A pair of doctors in Australia want to do away with terms like “Adam’s apple” and “Achilles tendon,” with one doctor calling them misogynistic.
Dr. Kristin Small, a Queensland specialist obstetrician, gynecologist, and anatomy lecturer, calls for the terms to be phased out, saying they represent older generations.
“I think we have a personal choice to decolonize our language and these historical terms will fade out,” Small told the Brisbane Courier-Mail.
She still teaches the terms, known as eponyms, for exam purposes, but notes that there are alternatives for the “dead man’s name.” She says the centuries-old anatomical terms are named after “old men, kings and heroes.”
Meanwhile, Dr. Nisha Khot, council member for the Royal Australian and New Zealand College of Obstetricians and Gynaecologists, said she thinks the eponyms will one day be obsolete.
“The young trainee doctors are mostly keen to learn the more relevant language and are often shocked when they hear the origins of some medical terms,” she said.
For instance, the word “hysterectomy” came from a time when women were treated for hysteria by removing the uterus. But Khot prefers the term “uterectomy.”
“The push for change may have started in the area of women’s health but the conversation is now in the wider health community. It just makes sense for the medics but also for the patients to use more understandable terms,” Khot said.
The Adam’s apple is believed to be named after the biblical figure of Adam, while the Achille’s tendon is named after the Greek hero of the Trojan War.
The PC police have been on the warpath of late. For instance, while the Oxford Dictionary defines the phrase “low-hanging fruit” as “a thing or person that can be won, obtained, or persuaded with little effort,” a college professor claimed the definition was racist.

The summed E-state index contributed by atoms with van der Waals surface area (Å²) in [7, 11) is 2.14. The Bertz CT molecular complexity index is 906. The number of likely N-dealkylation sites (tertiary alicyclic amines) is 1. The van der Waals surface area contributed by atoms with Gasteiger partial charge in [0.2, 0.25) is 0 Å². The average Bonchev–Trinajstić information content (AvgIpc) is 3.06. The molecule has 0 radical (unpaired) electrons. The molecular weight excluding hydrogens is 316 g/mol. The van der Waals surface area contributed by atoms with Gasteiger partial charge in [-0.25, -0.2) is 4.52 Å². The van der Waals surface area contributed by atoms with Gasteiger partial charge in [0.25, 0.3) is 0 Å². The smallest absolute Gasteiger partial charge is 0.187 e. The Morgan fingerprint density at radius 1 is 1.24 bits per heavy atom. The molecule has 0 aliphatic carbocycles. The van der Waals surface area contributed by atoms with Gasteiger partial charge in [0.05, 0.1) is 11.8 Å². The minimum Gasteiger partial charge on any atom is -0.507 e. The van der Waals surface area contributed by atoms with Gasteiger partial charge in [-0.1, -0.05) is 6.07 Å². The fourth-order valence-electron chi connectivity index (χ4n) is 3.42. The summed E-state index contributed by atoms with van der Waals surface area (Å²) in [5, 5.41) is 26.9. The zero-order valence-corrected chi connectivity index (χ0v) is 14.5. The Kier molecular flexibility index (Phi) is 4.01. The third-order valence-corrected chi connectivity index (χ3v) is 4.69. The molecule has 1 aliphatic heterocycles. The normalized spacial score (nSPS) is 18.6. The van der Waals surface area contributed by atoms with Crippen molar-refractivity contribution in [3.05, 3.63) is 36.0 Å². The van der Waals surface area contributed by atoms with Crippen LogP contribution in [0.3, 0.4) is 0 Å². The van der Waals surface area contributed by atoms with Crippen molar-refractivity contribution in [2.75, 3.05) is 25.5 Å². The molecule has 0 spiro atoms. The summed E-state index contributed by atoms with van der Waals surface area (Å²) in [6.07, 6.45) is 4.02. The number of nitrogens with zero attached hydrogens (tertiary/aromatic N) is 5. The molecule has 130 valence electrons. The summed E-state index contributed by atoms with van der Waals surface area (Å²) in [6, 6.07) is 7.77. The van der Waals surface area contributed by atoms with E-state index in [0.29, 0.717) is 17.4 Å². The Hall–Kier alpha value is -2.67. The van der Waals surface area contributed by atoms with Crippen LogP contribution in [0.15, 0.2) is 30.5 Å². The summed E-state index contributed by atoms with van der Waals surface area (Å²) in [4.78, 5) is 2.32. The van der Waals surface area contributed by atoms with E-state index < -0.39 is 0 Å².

“For African-Americans, if you say ‘low-hanging fruit,’ we think lynching,” said Mae Hicks-Jones, an adjunct faculty member of Elgin Community College in Illinois.
“Grandfathered” is also racist, she said, according to a report this week in The College Fix. To Hicks-Jones, the phrase “grandfathered in” is reminiscent of a grandfather clause, which privileged white people’s right to vote over that of black people in the Jim Crow-era South.
Then there’s the “Masters” golf tournament. Rob Parker last month wrote a Deadline piece headlined “We’ve Lived with ‘The Masters’ Name Long Enough.”
“Augusta National was built on grounds that were once a slave plantation and was the property of a slave owner. And according to a 2019 New Yorker piece about the course, it’s believed that enslaved Blacks were housed on the property,” he wrote.
Even food brands are being targeted. Quaker Oats announced last month that it would remove Aunt Jemima from its 133-year-old brand of syrup and pancake mix, while the company that makes Cream of Wheat said it is reviewing its brand and packaging, which features a black chef holding up a piping hot bowl of cereal.
“B&G Foods, Inc. today announced that we are initiating an immediate review of the Cream of Wheat brand packaging,” the company said in a statement. “We understand there are concerns regarding the Chef image, and we are committed to evaluating our packaging and will proactively take steps to ensure that we and our brands do not inadvertently contribute to systemic racism.”
Meanwhile, the company that makes Uncle Ben’s rice said that “now was the right time to evolve” the brand. Their package features an elderly black man in a tuxedo next to its trademark saying, “Perfect Every Time.”
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